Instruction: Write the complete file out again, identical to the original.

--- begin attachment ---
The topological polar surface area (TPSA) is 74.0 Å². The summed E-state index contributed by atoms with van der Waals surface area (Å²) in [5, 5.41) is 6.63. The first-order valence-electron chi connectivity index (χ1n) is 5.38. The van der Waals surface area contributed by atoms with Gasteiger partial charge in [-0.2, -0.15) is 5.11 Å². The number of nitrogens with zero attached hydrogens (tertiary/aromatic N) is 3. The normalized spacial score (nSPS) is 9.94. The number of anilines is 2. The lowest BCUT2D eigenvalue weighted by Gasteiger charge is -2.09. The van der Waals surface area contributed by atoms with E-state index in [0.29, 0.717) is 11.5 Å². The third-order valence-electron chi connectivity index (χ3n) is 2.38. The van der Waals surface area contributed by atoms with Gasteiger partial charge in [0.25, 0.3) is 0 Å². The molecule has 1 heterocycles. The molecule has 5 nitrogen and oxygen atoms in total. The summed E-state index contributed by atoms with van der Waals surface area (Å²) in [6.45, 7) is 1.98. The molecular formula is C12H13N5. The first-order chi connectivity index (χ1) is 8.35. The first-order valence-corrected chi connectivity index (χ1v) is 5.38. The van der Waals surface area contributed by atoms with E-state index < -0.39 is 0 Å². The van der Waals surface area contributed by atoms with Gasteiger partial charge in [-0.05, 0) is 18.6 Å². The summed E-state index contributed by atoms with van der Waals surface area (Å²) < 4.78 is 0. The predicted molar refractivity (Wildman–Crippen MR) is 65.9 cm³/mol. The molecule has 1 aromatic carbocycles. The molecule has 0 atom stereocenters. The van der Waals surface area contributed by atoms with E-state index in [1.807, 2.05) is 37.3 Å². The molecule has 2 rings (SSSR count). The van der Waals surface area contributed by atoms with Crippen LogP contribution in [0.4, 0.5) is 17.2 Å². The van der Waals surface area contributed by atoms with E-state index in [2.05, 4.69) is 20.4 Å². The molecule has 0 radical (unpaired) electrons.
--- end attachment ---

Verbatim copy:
The topological polar surface area (TPSA) is 74.0 Å². The summed E-state index contributed by atoms with van der Waals surface area (Å²) in [5, 5.41) is 6.63. The first-order valence-electron chi connectivity index (χ1n) is 5.38. The van der Waals surface area contributed by atoms with Gasteiger partial charge in [-0.2, -0.15) is 5.11 Å². The number of nitrogens with zero attached hydrogens (tertiary/aromatic N) is 3. The normalized spacial score (nSPS) is 9.94. The number of anilines is 2. The lowest BCUT2D eigenvalue weighted by Gasteiger charge is -2.09. The van der Waals surface area contributed by atoms with E-state index in [0.29, 0.717) is 11.5 Å². The third-order valence-electron chi connectivity index (χ3n) is 2.38. The van der Waals surface area contributed by atoms with Gasteiger partial charge in [0.25, 0.3) is 0 Å². The molecule has 1 heterocycles. The molecule has 5 nitrogen and oxygen atoms in total. The summed E-state index contributed by atoms with van der Waals surface area (Å²) in [6.45, 7) is 1.98. The molecular formula is C12H13N5. The first-order chi connectivity index (χ1) is 8.35. The first-order valence-corrected chi connectivity index (χ1v) is 5.38. The van der Waals surface area contributed by atoms with E-state index < -0.39 is 0 Å². The van der Waals surface area contributed by atoms with Gasteiger partial charge in [-0.05, 0) is 18.6 Å². The summed E-state index contributed by atoms with van der Waals surface area (Å²) < 4.78 is 0. The predicted molar refractivity (Wildman–Crippen MR) is 65.9 cm³/mol. The molecule has 1 aromatic carbocycles. The molecule has 0 atom stereocenters. The van der Waals surface area contributed by atoms with E-state index in [1.807, 2.05) is 37.3 Å². The molecule has 2 rings (SSSR count). The van der Waals surface area contributed by atoms with Crippen LogP contribution in [0.4, 0.5) is 17.2 Å². The van der Waals surface area contributed by atoms with E-state index in [2.05, 4.69) is 20.4 Å². The molecule has 0 radical (unpaired) electrons.